We saw our own trends and the larger trends toward convenience and we made some adjustments.  Our flock now lays around 45 to 48 eggs a day... and Rob looked for some off-farm income.  If we over-produced, then we'd donate and not worry about the farm's bottom line.  We would still have eggs for the folks who want them at about the numbers the demand seemed to be calling for and maybe everyone is happy?  As a matter of fact, since we reduced the flock we HAVE been consistently selling out, but not saying 'no' to requests either.  It felt like we had hit the new mark for demand/work hours balance.

Then, suddenly, we have a pandemic.  And, everyone realizes that perhaps we might have been better off if we had more local food sources because our industrial food supply chain isn't built for the conditions the pandemic has created for us.  Demand for our eggs now outstrip our current supply. 

At some level, we, the farmers, feel some guilt for not just having extra capacity for just such an emergency.  Yes, of course, we would love fill every single request.  It's nice to make sales and bring in income.  It is also nice to know your product is desired.  But, there is also a very real feeling that this is an area we could contribute and we are failing to do so.  It doesn't matter that we made decisions based on the best information we had at the time, we still have to deal with those feelings.

Local Foods Is Not A Faucet
Local foods is not a faucet you can turn on and off when you feel you need it.  It might feel that way at some level because the pandemic is hitting us at the beginning of the growing season.  It is likely that local growers will do their best to put in more product in hopes that this demand will not fade by the time their crops reach harvest stage.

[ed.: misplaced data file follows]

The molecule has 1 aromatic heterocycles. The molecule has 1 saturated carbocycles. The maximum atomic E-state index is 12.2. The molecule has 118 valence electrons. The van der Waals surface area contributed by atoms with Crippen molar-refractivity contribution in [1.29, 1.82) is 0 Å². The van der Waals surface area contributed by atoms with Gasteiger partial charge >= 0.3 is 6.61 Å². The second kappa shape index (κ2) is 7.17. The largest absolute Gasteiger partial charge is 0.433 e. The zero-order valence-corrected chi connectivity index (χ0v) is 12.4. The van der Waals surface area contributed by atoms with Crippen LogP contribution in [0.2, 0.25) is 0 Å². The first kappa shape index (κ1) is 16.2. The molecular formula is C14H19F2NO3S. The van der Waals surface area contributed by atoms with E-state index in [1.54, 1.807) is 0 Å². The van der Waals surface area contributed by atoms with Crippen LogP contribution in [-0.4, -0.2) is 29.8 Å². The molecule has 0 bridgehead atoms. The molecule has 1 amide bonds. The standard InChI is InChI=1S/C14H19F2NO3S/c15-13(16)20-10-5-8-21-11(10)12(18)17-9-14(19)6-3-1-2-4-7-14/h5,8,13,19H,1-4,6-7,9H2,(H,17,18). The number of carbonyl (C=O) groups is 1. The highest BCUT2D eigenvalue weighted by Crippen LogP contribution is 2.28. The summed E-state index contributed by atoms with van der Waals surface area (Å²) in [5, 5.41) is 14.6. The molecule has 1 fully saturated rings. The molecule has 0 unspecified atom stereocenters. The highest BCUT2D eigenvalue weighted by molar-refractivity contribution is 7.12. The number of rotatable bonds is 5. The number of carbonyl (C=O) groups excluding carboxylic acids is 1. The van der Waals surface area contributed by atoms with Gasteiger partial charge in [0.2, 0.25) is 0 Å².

I'll say this once and then get off of it.

If we all worked to support local foods consistently, then it would be a stronger asset to us now, when we need it most.

As it is, there are some who will do their best to support our communities by raising local food and making it available.  We will count ourselves among those individuals.

What Is the Genuine Faux Farm Doing to Respond?
We would not be telling the full truth if we said we believed this resurgence would last without a hiccup.  We WANT to believe it will, but we have enough experience in local food farming that we're unwilling to buy the car without a test drive.  On the other hand, we feel a responsibility to do our part and do the right thing.  So, here is our response:

1. Rob will continue with his off-farm job, so there are upper limits to what we can achieve.  But, we're still trying to make adjustments.
2. We received hen chicks today in a number that takes us back to prior production levels.  Again, you can't just turn the faucet on - these birds won't really get to laying until late August and September.  Hang in there with us and I bet we can provide eggs for all who have expressed interest so far.
3. We are still planning on raising 500 broilers this year.  This comes to about 400-450 available for sale. 
4. We have ordered 70 turkeys to raise and will have them available in the Fall, just as we have for many years.
5. We are still planning to grow only 2 acres of produce, as compared to prior year's 5+ acres.  But, we are making a shift to increase some products that produce more crop iterations so we can have more food available (lettuce for example).
6. We will continue with the flexible farm credit sales approach.  It is receiving positive reviews and will give us flexibility to offer what we have - when we have it, without the pressure to just fill bags and boxes.  Our feeling is this just might feed the people who patronize our farm more effectively right now AND it does provide you all with a bit more convenience.

Gratitude Is Still Part of the Package
Thank you for supporting our farm.  Thank you for supporting local foods.  And, please continue to support local food consistently.  We are getting an illustration of how important it can be as we watch product being destroyed in our bulk food system while people go hungry.  This is NOT about our farm but it IS about ALL of us.  If you know people where you live who have the heart and soul to produce local food, loan them a tiny bit of your heart and soul and an appropriate amount of your cash (if you are able) to pay for their labors - so local foods can be strong for us all.

Rob & Tammy Faux
Genuine Faux Farm
Tripoli, Iowa